Tuesday, September 05, 2017

Three little kittens...

...are coming to live on November Hill!

My brother, sister-in-law, and nephew took on the care of a number of feral cats this past year. They fed them, tamed them, got them all spayed and neutered, and then the final litter was born on the summer solstice in June. They will continue care and feeding and loving the cats, but decided the three little kittens needed a home. It took about an hour for us to say yes.

Meet, left to right, Fox, Summer, and Winnifred:

They will arrive after they get spayed and neutered. We can't wait to meet them and settle them in to their new home on November Hill!

Monday, September 04, 2017

On a long, dark night you need a Malkoff Hound Dog Super

A few weeks ago dear husband was out of town taking photographs of the eclipse and Baloo Corgi woke me up at 4 a.m. barking his head off at something outside. I went out, aimed my pitiful iPhone flashlight at the dark of night, saw nothing, and came back in. Sleepless at that point, I decided it was high time I found myself a real farm-friendly flashlight, so I researched high and low on the internet and found a pricy but highly-recommended and rated option. Malkoff's Hound Dog Super:

I ordered it, confirmation was quick, and it arrived that week with a handwritten thank you on the invoice. When I saw the box and then opened it up, I thought they had made a mistake. This was far too small to do what I'd read this light can do in terms of illumination.

It's easily held in my smallish hand. I popped in the batteries and turned it on inside the house. No way. I figured I'd been had. That night I took it to the back deck, figuring I was going to be even more disappointed when I turned it on and tried it out in real darkness.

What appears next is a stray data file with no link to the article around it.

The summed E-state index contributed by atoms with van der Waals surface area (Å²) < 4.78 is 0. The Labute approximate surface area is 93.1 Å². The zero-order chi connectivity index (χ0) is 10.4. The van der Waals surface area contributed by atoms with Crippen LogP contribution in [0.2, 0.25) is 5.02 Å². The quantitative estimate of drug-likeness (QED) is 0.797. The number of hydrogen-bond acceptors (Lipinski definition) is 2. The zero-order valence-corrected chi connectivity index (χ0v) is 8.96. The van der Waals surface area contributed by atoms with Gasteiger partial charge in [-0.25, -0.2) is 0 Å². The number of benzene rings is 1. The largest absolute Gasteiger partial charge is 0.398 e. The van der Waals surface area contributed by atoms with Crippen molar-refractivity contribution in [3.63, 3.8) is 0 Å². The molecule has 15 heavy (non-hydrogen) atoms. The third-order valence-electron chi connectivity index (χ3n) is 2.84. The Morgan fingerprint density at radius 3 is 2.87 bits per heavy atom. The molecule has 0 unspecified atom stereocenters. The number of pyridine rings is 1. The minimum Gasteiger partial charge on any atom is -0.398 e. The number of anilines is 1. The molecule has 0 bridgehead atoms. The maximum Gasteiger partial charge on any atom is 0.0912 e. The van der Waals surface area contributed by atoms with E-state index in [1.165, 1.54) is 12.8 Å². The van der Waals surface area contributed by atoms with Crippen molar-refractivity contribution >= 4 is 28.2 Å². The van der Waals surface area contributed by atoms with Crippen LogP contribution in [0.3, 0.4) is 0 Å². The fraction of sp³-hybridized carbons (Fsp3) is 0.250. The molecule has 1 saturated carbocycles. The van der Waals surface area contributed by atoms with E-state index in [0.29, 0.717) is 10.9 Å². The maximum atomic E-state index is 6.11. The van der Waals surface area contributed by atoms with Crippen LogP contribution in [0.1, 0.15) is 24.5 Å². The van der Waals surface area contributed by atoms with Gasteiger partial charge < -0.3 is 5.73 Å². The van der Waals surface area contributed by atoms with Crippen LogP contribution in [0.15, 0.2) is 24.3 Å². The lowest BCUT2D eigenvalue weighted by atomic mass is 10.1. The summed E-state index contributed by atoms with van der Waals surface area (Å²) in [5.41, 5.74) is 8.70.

This little thing can check the fence lines from my back deck and front porch. It illuminated every spider in its web from my back door to the barn. I checked the horses, donkeys, and pony from head to hoof, from the house. When the leaves are off the trees I'll be able to check the neighbor's fence lines too.

Never again will a Corgi bark and me wonder what is out there. Highly recommended. Seriously, if you have horses and you don't already have a good light, this is the one. You can see them HERE.

Sunday, September 03, 2017

On brush piles, a metaphor

I've seen it before and now am seeing it again. As the wooded edge of our property gets cleared, we decided to create medium-sized brush piles of the cuttings along the way, instead of paying someone else to haul the brush away, instead of burning, which works well but adds a layer of stress to the work that I wasn't eager to take on.

Our farm helper (I dislike the use of the word helper here since he is in fact doing all the work - champion is more like it, as he is conquering some tasks we simply cannot do in any reasonable time frame) has meticulously layered the brush as he goes, avoiding the natural draining paths and areas where the pile would interfere with other growth we want to encourage.

There's a fairly long section of running cedar that is quite lovely and seems to prohibit brushier volunteers, so we opted to protect that and the brush piles were put on either end of it.

Initially the first few piles seemed large and although not ugly, they did catch my eye in a way that I didn't like, presenting as things to be gotten rid of at some point.

Years back we had a huge brush pile from my own clearing of overgrown garden beds and a few other areas and the pile was higher than my head and double the width of my arms spread wide. I fretted that pile for a year and then one day happened to glance out the window only to realize that nature's process of decay had done the chore for us. The pile had composted itself down to almost nothing.